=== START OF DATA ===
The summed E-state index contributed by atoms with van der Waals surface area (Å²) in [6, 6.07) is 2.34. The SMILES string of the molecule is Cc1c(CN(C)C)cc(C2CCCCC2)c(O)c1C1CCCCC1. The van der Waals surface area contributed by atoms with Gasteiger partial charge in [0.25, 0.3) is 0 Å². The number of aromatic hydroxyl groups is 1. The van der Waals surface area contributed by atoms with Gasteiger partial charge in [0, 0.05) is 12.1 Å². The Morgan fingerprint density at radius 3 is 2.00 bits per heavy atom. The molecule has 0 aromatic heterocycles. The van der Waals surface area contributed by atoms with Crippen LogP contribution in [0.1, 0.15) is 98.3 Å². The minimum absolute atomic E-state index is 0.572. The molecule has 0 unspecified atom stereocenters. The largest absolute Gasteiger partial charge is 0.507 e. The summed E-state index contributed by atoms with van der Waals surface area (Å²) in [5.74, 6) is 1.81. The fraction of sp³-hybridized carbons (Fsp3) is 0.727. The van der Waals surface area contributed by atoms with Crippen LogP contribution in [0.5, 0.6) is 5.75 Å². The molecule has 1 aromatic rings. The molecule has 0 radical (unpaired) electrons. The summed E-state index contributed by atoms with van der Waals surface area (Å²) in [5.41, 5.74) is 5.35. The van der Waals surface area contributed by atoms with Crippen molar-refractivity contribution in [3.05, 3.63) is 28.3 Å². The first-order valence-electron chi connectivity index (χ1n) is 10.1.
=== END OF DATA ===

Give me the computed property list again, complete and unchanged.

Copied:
The summed E-state index contributed by atoms with van der Waals surface area (Å²) in [6, 6.07) is 2.34. The SMILES string of the molecule is Cc1c(CN(C)C)cc(C2CCCCC2)c(O)c1C1CCCCC1. The van der Waals surface area contributed by atoms with Gasteiger partial charge in [0.25, 0.3) is 0 Å². The number of aromatic hydroxyl groups is 1. The van der Waals surface area contributed by atoms with Gasteiger partial charge in [0, 0.05) is 12.1 Å². The Morgan fingerprint density at radius 3 is 2.00 bits per heavy atom. The molecule has 0 aromatic heterocycles. The van der Waals surface area contributed by atoms with Crippen LogP contribution in [0.1, 0.15) is 98.3 Å². The minimum absolute atomic E-state index is 0.572. The molecule has 0 unspecified atom stereocenters. The largest absolute Gasteiger partial charge is 0.507 e. The summed E-state index contributed by atoms with van der Waals surface area (Å²) in [5.74, 6) is 1.81. The fraction of sp³-hybridized carbons (Fsp3) is 0.727. The van der Waals surface area contributed by atoms with Crippen LogP contribution in [0.5, 0.6) is 5.75 Å². The molecule has 1 aromatic rings. The molecule has 0 radical (unpaired) electrons. The summed E-state index contributed by atoms with van der Waals surface area (Å²) in [5.41, 5.74) is 5.35. The van der Waals surface area contributed by atoms with Crippen molar-refractivity contribution in [3.05, 3.63) is 28.3 Å². The first-order valence-electron chi connectivity index (χ1n) is 10.1.